Want Help Bringing Emotional Intelligence Into the Workplace? We Got You!

At Culture Works, we provide the processes to operationalize culture and EQ you want in your company and through its leaders.. Our services include culture, talent and HR assessments, culture operations, recruiting, and consulting.

Read on to learn more about us and why we do what we do.

a team using people operations and Hr as a resource in their roles

What do you think of when you think of HR? 

The friendly co-worker always sipping lemon tea and bringing donuts? Thursday morning workshops squeezed into the schedule? The adorably decorated office visit to talk about benefits? Some might even think of impersonal conversations about rules and regulations. (It’s okay, you can say it.) We’ll let you in on a little secret: we don’t like those impersonal conversations either. That’s why we’re leaving them in the old HR.

We’ll tell you what we think of when we think of HR: people.

And as much as we love lemon tea, workshops, and decorated offices, we want employees to primarily associate HR with one thing: resources.

How will we accomplish this? We’re so glad you asked. Let’s dive into the new HR. 

What Do We Mean By People Partners?

People partners function as a system of strategic practices that will humanize impersonal processes and prioritize employees. By focusing on employee happiness and satisfaction, people partners improve employee development, engagement, and retention. 

Sounds like a win-win, right? Let’s look into the goals of people partners in greater detail. 

What Are the Goals of People Partners?

Connecting With Employees

The main goal of people partners is to strengthen the connection between HR and employees. At Culture Works, we believe that successful HR practitioners put their people first.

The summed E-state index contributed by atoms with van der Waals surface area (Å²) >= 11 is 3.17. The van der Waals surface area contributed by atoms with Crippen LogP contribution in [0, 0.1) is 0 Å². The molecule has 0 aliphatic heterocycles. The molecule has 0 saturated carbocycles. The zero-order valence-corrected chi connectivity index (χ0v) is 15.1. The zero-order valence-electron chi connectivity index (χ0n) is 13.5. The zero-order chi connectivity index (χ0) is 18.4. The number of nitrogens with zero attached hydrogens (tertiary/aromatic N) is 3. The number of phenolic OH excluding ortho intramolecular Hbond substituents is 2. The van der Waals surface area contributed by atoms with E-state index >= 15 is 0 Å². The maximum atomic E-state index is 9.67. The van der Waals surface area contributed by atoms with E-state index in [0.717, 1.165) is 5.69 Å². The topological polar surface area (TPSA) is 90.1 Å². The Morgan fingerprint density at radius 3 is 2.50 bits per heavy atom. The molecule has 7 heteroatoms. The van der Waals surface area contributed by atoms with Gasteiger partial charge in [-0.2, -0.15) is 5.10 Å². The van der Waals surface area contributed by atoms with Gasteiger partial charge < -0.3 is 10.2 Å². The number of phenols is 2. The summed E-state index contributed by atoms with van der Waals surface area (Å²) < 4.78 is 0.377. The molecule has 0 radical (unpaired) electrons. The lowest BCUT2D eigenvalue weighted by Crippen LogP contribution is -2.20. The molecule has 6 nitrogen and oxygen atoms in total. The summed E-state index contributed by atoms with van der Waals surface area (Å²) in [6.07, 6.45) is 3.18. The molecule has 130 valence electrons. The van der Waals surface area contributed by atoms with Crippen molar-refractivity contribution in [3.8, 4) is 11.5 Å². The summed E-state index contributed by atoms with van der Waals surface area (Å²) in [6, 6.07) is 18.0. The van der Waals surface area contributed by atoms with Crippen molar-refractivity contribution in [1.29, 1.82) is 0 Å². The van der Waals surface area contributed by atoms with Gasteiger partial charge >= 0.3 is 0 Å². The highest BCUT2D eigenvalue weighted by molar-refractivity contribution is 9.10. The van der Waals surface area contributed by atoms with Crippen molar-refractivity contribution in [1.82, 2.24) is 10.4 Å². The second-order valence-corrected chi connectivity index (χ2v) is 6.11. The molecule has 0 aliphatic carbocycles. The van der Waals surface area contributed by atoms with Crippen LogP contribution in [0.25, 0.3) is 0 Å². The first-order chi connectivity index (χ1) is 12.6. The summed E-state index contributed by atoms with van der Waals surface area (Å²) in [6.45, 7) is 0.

Making HR a Resource Instead of Policing Employees

Some may associate HR with awkward conversations enforcing rules and policies. People partners shift these impersonal conversations into humanized processes.  The new HR will use these processes not to enable people, but rather to empower them. 

Operating With a Mindset of Growth

People partners place importance on the growth and development of employees. 

Coordinating with Employees of All Levels

HR practitioners utilizing the principles of people partners work alongside co-workers of all levels. Through these collaborations, HR practitioners have the opportunity to learn the business partners from each level of the organization. 

Impact Change through Purpose, People, and Process

We like to think of it like this:

Purpose: HR practitioners assess and identify goals as well as value alignment. 

People: People partners will help integrate, support, and guide performance accountability amongst the team. Further, HR practitioners familiarize themselves with roles and success indicators and align employees accordingly. 

Process: HR practitioners implement humanized processes to connect to employees and create change. 

Learn more about purpose, people, and process, here. 

How Are People Partners Different From the Old HR?

The old and new HR will have many differences, ranging from details in processes to broad responses to problems. Let’s go over a few examples.

  • The main focuses of traditional HR may include enforcing rules and reducing liability. The main focus of people partners, on the other hand, includes valuing employees and contributing to employee growth, engagement, and retention.
  • Old HR often responds to issues as or after they arise. People partners make an effort to proactively prevent issues through people, purpose, and processes.